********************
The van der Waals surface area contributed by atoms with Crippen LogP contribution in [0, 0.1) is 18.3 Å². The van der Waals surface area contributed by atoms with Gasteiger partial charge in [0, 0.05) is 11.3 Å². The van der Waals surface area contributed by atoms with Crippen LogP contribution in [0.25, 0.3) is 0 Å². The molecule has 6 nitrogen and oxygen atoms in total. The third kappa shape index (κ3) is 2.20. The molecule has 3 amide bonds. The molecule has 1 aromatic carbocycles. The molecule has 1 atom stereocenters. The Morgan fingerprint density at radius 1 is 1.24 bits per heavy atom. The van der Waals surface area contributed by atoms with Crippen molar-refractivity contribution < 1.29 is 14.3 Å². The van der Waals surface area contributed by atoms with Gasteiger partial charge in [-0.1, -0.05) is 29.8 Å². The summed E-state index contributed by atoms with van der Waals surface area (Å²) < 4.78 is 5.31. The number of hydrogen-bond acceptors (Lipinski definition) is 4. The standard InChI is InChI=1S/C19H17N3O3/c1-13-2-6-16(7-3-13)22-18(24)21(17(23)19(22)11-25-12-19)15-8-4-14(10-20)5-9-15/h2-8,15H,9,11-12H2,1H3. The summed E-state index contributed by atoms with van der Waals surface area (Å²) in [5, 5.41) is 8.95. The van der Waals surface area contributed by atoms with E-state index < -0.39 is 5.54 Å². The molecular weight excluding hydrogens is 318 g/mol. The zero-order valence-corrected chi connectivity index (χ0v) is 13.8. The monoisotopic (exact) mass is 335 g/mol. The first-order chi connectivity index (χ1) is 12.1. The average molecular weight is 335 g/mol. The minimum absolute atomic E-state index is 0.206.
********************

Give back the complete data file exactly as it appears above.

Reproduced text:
The van der Waals surface area contributed by atoms with Crippen LogP contribution in [0, 0.1) is 18.3 Å². The van der Waals surface area contributed by atoms with Gasteiger partial charge in [0, 0.05) is 11.3 Å². The van der Waals surface area contributed by atoms with Crippen LogP contribution in [0.25, 0.3) is 0 Å². The molecule has 6 nitrogen and oxygen atoms in total. The third kappa shape index (κ3) is 2.20. The molecule has 3 amide bonds. The molecule has 1 aromatic carbocycles. The molecule has 1 atom stereocenters. The Morgan fingerprint density at radius 1 is 1.24 bits per heavy atom. The van der Waals surface area contributed by atoms with Crippen molar-refractivity contribution < 1.29 is 14.3 Å². The van der Waals surface area contributed by atoms with Gasteiger partial charge in [-0.1, -0.05) is 29.8 Å². The summed E-state index contributed by atoms with van der Waals surface area (Å²) < 4.78 is 5.31. The number of hydrogen-bond acceptors (Lipinski definition) is 4. The standard InChI is InChI=1S/C19H17N3O3/c1-13-2-6-16(7-3-13)22-18(24)21(17(23)19(22)11-25-12-19)15-8-4-14(10-20)5-9-15/h2-8,15H,9,11-12H2,1H3. The summed E-state index contributed by atoms with van der Waals surface area (Å²) in [5, 5.41) is 8.95. The van der Waals surface area contributed by atoms with E-state index < -0.39 is 5.54 Å². The molecular weight excluding hydrogens is 318 g/mol. The zero-order valence-corrected chi connectivity index (χ0v) is 13.8. The monoisotopic (exact) mass is 335 g/mol. The first-order chi connectivity index (χ1) is 12.1. The average molecular weight is 335 g/mol. The minimum absolute atomic E-state index is 0.206.